Atmospheric hydrogen cyanide (HCN): Biomass burning source, ocean sink?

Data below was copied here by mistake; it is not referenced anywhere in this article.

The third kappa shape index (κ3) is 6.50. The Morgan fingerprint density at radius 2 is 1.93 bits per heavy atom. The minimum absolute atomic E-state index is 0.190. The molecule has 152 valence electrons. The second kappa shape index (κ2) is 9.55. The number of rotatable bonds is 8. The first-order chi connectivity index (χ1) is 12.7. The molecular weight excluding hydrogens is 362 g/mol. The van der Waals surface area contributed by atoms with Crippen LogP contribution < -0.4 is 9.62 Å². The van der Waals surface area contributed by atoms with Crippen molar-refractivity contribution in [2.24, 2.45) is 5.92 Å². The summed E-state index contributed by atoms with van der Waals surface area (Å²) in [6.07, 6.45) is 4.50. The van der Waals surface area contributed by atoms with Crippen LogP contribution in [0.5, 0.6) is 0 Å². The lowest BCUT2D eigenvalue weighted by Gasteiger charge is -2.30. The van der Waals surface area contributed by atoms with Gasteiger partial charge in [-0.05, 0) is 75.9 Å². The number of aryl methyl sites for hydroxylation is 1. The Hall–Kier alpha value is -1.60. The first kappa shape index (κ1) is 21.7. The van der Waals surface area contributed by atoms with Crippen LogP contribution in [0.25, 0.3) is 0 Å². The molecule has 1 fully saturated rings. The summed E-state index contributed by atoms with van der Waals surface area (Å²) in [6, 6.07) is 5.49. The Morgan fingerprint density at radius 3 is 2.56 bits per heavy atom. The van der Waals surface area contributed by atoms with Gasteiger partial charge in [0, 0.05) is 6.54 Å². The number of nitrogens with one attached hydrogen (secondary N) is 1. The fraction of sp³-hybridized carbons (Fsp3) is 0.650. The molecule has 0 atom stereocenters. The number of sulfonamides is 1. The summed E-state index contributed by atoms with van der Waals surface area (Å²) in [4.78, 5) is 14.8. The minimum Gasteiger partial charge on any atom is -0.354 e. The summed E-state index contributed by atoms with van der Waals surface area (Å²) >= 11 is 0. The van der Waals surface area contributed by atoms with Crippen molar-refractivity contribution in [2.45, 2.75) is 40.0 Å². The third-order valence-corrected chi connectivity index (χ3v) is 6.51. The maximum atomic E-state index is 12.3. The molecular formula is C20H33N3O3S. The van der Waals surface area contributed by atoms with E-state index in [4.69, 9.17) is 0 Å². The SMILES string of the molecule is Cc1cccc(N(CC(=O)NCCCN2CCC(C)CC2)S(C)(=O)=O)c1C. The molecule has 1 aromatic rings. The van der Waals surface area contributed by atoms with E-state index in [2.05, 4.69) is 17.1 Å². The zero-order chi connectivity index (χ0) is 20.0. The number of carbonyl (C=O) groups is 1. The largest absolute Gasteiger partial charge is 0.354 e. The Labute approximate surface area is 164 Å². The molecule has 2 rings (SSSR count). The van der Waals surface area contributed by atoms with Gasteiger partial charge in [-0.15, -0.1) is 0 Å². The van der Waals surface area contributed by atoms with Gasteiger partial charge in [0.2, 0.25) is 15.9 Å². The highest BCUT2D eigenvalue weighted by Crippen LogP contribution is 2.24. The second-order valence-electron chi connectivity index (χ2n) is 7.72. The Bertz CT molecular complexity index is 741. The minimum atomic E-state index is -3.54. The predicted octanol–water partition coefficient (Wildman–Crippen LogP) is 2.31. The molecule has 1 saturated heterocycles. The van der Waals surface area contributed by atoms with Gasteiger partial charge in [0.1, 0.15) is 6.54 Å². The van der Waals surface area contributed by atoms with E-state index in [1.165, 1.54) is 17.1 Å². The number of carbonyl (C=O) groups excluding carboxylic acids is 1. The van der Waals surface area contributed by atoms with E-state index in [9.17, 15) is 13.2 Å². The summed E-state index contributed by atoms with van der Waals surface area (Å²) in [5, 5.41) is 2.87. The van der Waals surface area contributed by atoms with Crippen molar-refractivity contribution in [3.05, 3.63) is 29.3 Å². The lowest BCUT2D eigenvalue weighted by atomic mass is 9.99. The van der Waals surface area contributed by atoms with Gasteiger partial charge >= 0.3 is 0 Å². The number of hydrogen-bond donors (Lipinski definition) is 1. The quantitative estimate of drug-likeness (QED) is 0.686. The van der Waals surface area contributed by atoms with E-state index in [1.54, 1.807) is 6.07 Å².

The observed seasonal amplitude of atmospheric HCN concentrations implies an atmospheric lifetime of only a few months for HCN, much shorter than is commonly assumed from oxidation by OH (a few years). We propose that ocean uptake provides the missing sink, and show with a global 3-D model simulation that the observations of atmospheric HCN can be roughly reproduced in a scenario where biomass burning provides the main source (1.4–2.9 Tg N yr−1) and ocean uptake provides the main sink (HCN atmospheric lifetime of 2–4 months). Such a budget implies that HCN is a sensitive tracer of biomass burning on large scales, of particular value because it is readily observed from space. The ocean sink hypothesis can be tested with measurements of HCN concentrations in marine air and seawater.